Planespotting

| Wed Sep. 20, 2006 9:09 PM PDT

Over at truthdig.com, ex-MJ intern Onnesha Roychoudhuri has a fascinating interview with the authors of Torture Taxi: On the Trail of the CIA's Rendition Flights, a new book about extraordinary rendition. It gathers a lot of information from amateur planespotters and supplements it with some on-the-ground reporting from the authors, Trevor Paglen and A.C. Thompson. One of the most telling points they make is that as they dug into the support structure of the rendition program, they "realized our neighbors were helping the CIA set up these structures. These are family lawyers in suburban Massachusetts and Reno, Nevada. People in our communities are doing dirty work for the CIA. This is not just people being snatched up from one faraway country and taken to a country that's even farther away."

It's all too easy to be outraged by the secret torture programs. It is more uncomfortable still to acknowledge that for many people—some of whose daily jobs may depend on the rendition program—it is not outrageous. One of the airplane charter companies used by the CIA was Aero Contractors, based in Smithfield, N.C., a place Thompson discussed in the interview.

What you start to figure out by spending time in Smithfield is that a lot of people know about the company and have at least an inkling of what goes on at the airport. Most don't want to talk about it and don't take a critical view of it. Folks we met there framed the debate within this religious discourse. The activists that we talked to were god-fearing devout Christians who felt like this was not what they signed up for as religious people, that it violates the religious tenets they adhere to. Interestingly, folks on the other side of the debate seem to be coming from a similar place, but just coming to a different conclusion. The subject of whether or not torture was permitted by the Bible was discussed in church there—and many congregants believed it was.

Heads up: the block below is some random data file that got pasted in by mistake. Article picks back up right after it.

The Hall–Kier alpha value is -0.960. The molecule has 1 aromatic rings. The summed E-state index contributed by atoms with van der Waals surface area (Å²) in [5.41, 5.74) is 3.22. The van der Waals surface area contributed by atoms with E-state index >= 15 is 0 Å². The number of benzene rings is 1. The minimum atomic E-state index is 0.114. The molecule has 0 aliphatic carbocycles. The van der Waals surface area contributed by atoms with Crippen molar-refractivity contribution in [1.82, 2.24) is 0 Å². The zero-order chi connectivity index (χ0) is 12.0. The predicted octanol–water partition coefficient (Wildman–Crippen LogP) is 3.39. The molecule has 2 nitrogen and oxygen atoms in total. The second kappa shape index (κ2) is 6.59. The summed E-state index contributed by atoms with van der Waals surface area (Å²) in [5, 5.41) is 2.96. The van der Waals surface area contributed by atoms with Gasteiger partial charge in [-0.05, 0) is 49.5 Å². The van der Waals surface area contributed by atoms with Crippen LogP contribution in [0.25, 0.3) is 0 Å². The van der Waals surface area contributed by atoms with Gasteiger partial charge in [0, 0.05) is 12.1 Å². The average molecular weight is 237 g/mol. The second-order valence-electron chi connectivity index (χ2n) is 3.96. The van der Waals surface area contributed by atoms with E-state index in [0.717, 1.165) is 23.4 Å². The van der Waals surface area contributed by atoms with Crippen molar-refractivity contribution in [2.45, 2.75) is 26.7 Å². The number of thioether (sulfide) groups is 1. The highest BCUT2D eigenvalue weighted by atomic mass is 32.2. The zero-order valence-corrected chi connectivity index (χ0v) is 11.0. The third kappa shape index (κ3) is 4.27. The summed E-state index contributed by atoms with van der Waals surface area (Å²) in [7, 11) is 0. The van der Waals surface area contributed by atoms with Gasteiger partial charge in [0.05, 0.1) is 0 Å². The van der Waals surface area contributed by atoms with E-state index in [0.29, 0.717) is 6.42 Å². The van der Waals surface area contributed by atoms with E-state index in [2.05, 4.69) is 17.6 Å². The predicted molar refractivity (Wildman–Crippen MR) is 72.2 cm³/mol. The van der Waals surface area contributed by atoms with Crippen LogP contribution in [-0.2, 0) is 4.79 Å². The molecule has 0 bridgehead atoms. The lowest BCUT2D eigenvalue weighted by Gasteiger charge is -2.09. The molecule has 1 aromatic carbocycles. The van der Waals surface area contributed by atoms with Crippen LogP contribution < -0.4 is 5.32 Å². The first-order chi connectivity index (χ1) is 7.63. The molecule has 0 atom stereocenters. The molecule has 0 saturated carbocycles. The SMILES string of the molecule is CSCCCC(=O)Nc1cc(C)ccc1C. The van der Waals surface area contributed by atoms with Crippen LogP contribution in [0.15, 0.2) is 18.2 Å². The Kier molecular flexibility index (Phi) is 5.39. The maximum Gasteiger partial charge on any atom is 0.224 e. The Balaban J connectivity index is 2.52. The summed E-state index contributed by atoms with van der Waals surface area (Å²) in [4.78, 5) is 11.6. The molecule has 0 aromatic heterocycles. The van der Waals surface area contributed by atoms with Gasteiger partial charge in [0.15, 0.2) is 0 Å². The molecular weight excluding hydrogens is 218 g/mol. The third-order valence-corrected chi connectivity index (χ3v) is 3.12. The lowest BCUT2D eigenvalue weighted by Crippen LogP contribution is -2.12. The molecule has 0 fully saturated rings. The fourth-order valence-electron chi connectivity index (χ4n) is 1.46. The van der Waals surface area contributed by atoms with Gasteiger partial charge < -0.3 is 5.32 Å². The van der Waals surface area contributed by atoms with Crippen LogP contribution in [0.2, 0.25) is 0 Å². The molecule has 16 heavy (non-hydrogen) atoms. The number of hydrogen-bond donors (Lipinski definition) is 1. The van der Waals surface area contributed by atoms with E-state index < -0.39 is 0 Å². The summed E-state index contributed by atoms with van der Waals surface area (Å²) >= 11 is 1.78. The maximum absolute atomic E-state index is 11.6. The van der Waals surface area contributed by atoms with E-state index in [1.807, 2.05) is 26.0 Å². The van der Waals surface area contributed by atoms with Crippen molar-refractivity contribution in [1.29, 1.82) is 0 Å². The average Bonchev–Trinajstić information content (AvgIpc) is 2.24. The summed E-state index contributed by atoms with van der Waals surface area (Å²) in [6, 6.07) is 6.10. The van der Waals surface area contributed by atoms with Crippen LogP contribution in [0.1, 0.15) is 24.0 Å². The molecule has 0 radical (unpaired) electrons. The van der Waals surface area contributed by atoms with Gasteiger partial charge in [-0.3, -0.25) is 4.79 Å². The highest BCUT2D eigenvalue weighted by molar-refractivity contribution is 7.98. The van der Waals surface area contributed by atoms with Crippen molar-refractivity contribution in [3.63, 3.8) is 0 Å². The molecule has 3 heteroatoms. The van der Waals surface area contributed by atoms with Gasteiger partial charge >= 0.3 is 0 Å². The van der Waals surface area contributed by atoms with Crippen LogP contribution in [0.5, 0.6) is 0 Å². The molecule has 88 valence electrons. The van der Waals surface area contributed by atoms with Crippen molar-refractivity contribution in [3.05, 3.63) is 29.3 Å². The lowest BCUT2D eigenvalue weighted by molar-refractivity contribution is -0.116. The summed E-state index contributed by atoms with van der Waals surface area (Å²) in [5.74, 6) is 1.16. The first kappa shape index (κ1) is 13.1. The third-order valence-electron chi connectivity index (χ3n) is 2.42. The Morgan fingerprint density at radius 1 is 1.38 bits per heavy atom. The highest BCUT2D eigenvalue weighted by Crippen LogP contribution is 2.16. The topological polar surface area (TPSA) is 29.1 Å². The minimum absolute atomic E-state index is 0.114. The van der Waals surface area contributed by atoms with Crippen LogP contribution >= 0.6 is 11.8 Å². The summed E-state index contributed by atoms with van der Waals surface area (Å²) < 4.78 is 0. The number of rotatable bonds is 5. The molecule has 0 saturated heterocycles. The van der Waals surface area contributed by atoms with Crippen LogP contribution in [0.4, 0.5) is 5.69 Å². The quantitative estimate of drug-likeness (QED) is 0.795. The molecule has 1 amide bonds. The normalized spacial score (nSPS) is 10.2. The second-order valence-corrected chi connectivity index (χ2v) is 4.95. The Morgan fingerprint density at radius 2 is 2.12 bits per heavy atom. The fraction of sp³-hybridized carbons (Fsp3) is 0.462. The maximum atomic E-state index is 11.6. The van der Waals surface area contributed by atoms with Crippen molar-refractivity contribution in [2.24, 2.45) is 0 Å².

Thompson's coauthor, Trevor Paglen, is an artist and geographer at U.C.-Berkeley. Check out his site for a look at some very cool art/activism projects, some of which you can participate in. Perhaps you'd like to join a surveillance trip of your own—to Area 51.

Also, look for a review of another rendition book, Ghost Plane: The True Story of the CIA Torture Program, by Stephen Grey, in the November/December 2006 Mother Jones.

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